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Author: Subject: Precipitation of metal hydroxides and carbonates

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[*] posted on 20-7-2017 at 02:00
Precipitation of metal hydroxides and carbonates

In a solution a metal carbonate is dissolved if pH is raised used NaOH ?
what will precipitate Metal hydro-oxide or metal carbonate ?
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[*] posted on 23-7-2017 at 20:02

Short answer: the carbonates would probably precipitate first, and then the hydroxides if there's still metal ions remaining since carbonate is a divalent ion.

Long answer: doing some equilibria calculus, you could set the pH of the solution, find the relative carbonate concentration at that pH and then compute the concentrations of the metal, the carbonate ions and hydroxide ions for the carbonate added. Then you could check whose Kps is exceeded.
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[*] posted on 1-8-2017 at 05:27

Removal of soluble heavy metal ions from wastewater is a common industrial treatment requirement. Examples of the industrial processes that generate waste streams containing heavy metals are:

Electroless Nickel plating
Printed circuit board manufacturing
Metal forming operations
Battery recycling
Mining operations
The concentration and chemical form of the soluble heavy metals in the wastewater stream varies with the industry and the mix of operations at a processing site.

Typical removal strategies involve precipitating the metals in an insoluble form such as hydroxides, sulfides, carbonates or some combination, then removing the precipitate with tubular microfiltration for very high quality filtrate, or conventional clarification. The resultant sludge is collected, thickened and dewatered for landfill disposal.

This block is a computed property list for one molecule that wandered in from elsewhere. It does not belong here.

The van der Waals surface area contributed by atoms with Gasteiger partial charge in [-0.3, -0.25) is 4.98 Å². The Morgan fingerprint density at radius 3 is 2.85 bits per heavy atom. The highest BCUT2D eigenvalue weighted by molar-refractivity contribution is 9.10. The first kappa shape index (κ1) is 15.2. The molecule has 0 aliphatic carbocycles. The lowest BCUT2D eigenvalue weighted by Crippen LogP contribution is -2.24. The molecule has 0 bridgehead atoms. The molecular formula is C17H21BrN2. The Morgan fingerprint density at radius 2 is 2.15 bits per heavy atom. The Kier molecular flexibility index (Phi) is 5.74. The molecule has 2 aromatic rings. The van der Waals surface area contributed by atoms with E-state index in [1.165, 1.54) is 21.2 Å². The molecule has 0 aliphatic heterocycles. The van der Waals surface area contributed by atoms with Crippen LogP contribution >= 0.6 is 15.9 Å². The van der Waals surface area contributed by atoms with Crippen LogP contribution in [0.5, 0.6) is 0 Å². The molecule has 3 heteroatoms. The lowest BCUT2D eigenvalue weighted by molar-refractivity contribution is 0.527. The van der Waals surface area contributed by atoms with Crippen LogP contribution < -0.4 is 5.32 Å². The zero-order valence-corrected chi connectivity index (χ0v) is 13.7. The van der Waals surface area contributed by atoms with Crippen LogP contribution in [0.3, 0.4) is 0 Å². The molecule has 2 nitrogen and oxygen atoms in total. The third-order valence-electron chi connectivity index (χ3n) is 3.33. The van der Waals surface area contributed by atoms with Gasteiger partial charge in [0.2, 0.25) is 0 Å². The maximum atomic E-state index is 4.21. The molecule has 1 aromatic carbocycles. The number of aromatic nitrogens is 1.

Hydroxide precipitation is a common method as it is relatively simple to operate. Sulfide precipitation has some advantages, but pH and oxidation-reduction potential (ORP) must be carefully controlled to minimize the risk of producing toxic levels of hydrogen sulfide gas. Using hydroxide and sulfide precipitation, in two sequential steps, is also an option, particularly where complexes or chelates are present. Carbonate co-precipitation, using sodium or calcium carbonate, can also be helpful, for instance, for soluble lead reduction; lead carbonate is essentially insoluble (0.00011 g/100 mL @20°C) and will precipitate out. Phosphate precipitation is also an option although this is not such a common process.

Hydroxide Precipitation

Hydroxide precipitation is initiated by adding an appropriate hydroxide to the waste water in stirred reaction tanks to form the insoluble heavy metal hydroxide precipitates:

M+n +nOH- M(OH)n

Many of the heavy metals show marked amphoteric behavior; their hydroxides reaching minimum solubility at a specific pH for each metal.

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[*] posted on 2-8-2017 at 13:25

If you want to filter out the precipitate, carbonate is preferrable, because hydroxides are often slimy or gel-like and hard to filter, and carbonates are conveniently in powder form.

Smells like ammonia....
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